I don't watch much sports (baseball and the Olympics are about it for me) but I used to enjoy HGTV and the Food Network. So for the past few days, with no energy to do much else, I wallowed in House Hunters, Designers Challenge, Good Eats etal. It was not a good thing.
Watching people complain about their living conditions (oh, the horror of Formica) because they don't have enough space in their 3500sq. ft house when many people in the world would be thrilled to have a roof over their heads is frustrating, to say the least. Why does the fact that the counter tops aren't granite and the appliances aren't stainless steel mean "the kitchen needs updating"? You can't cook in a black oven? You can't keep food in a white refrigerator? "We only have 2 bathrooms and we have 2 KIDS" (alert the media). If one more person says "all our stuff won't fit in here"....I swear I'm gonna throw a shoe through the TV set. Here's a thought....get rid of some flippin' stuff!!! I have never seen a bigger conglomeration of whiners in my life.
And another thing....why do we all want to live in the SAME house...wood floors, stainless steel, granite....they all end up looking the same, only the location has changed. Where is the individuality? How about buying a can of paint and changing the color instead of ripping the cupboards out? And what exactly is the 'Challenge' in spending $30,000 to renovate a bathroom? Do it on $500....that's a challenge.
Watching these shows makes me wonder how people are going to respond to a future with less 'stuff' ....less oil, less food, less everything. If carpeting shakes us up....how are we going to react to having to ride a bike to work or share food with our neighbors? And I'm not immune. I've gotten used to heat in the winter, AC in the summer. I send my kids to the grocery store in the evening when I need a key ingredient for dinner. I like comfort as much as the next guy....but I also think that I've learned to appreciate comfort. I try to look at our home with an eye towards who is living here and not worry so much about how things look. Playing scrabble with our kids on a garage sale dining table doesn't hinder our pleasure....that's what tablecloths are for :)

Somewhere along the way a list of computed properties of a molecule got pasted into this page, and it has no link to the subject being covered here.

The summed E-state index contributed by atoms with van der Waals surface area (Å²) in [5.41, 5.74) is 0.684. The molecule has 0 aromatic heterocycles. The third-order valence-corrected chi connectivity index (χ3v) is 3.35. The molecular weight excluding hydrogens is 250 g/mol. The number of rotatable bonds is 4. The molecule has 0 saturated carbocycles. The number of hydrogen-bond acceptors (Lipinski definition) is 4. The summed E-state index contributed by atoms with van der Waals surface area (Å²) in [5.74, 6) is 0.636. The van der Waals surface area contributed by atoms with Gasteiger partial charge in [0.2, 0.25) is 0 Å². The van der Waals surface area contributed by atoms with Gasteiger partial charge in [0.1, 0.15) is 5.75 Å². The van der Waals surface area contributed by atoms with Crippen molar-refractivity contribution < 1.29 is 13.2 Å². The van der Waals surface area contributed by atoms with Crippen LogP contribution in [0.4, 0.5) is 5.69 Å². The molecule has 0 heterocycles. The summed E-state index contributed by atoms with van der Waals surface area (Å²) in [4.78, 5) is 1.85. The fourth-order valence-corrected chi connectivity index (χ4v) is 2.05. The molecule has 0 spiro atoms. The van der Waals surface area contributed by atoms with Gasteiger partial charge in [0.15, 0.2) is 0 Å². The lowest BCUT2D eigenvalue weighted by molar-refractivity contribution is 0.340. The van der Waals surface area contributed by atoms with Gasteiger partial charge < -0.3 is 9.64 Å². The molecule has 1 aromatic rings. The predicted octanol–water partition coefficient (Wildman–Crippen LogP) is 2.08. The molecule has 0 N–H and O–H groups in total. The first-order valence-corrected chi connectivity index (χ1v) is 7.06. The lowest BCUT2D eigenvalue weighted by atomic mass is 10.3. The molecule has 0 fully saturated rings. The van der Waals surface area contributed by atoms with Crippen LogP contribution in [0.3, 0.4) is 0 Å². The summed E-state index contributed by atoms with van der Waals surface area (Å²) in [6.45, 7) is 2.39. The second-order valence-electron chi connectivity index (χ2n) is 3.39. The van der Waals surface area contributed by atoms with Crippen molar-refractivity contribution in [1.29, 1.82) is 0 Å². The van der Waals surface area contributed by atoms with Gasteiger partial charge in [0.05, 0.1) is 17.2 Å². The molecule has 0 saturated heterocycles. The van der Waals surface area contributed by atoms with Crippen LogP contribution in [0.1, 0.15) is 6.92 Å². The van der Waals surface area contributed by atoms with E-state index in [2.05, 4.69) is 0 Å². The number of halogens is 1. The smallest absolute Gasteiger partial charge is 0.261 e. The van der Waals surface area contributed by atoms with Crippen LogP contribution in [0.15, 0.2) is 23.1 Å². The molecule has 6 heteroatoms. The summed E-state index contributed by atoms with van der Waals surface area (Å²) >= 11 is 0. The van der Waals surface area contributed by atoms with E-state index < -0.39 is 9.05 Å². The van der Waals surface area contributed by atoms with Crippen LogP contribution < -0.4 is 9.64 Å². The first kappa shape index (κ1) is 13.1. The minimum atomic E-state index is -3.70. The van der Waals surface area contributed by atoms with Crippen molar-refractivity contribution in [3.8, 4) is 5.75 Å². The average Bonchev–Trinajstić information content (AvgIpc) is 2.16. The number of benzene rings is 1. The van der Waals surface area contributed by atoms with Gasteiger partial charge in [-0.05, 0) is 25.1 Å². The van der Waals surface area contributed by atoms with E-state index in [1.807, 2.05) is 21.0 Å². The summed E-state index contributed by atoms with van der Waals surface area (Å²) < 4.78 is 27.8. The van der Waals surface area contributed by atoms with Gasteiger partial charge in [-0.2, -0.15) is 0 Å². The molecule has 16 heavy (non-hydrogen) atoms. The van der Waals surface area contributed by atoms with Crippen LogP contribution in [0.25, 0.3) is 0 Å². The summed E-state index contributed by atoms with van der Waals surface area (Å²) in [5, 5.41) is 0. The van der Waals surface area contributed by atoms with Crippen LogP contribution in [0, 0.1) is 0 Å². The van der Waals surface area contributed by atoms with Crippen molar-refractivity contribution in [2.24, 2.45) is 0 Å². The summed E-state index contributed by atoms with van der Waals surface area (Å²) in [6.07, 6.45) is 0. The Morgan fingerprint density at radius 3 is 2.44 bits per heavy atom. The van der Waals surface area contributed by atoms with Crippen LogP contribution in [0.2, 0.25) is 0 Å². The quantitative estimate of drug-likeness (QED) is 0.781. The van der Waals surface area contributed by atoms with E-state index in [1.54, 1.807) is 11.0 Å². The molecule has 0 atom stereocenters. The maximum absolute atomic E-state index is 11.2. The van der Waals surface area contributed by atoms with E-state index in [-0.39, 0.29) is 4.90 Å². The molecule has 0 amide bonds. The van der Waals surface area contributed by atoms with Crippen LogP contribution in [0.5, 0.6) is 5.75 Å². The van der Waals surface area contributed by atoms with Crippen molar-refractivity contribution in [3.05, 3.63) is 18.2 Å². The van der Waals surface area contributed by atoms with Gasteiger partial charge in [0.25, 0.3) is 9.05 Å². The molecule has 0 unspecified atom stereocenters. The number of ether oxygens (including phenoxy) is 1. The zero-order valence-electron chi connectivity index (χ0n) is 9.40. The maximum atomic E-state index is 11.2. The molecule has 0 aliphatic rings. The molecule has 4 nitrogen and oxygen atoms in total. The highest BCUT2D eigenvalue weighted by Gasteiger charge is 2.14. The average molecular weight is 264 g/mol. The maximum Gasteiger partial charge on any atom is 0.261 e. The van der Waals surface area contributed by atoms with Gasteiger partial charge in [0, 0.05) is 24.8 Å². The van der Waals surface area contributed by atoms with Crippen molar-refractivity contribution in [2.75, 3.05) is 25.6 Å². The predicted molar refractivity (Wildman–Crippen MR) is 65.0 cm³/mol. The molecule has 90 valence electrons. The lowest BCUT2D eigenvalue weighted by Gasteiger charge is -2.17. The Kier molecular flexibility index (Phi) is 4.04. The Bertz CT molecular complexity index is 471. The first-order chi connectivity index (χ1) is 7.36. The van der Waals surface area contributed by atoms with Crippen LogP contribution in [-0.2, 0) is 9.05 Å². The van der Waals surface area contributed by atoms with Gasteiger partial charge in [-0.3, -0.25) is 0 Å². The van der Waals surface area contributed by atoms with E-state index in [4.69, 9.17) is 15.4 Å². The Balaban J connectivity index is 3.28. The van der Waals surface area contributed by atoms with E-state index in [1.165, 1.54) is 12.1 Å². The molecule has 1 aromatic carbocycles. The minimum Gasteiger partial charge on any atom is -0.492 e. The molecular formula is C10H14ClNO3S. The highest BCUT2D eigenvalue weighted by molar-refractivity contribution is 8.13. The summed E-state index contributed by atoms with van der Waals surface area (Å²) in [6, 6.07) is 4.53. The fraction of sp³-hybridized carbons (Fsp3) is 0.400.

Total for 2009 (drum roll please).............962 lbs.
So, we didn't make it to our goal of 1000lbs. but it was actually a much better total than we thought we could manage when we started this experiment (original goal was 500 lbs.) Since our second garden was not in production until summer, we should have no trouble surpassing the half-ton mark in 2010. We are discussing a realistic goal, maybe around 1200 lbs.
Solar Oven Solar Dehydrator Grain Mill Pressure Canner Soil Block Maker Pasta Maker Indoor Seed Sprouting Station Cast Iron Dutch Oven - thanks John and Ashley!!! Freezer -Sears...no interest for a year!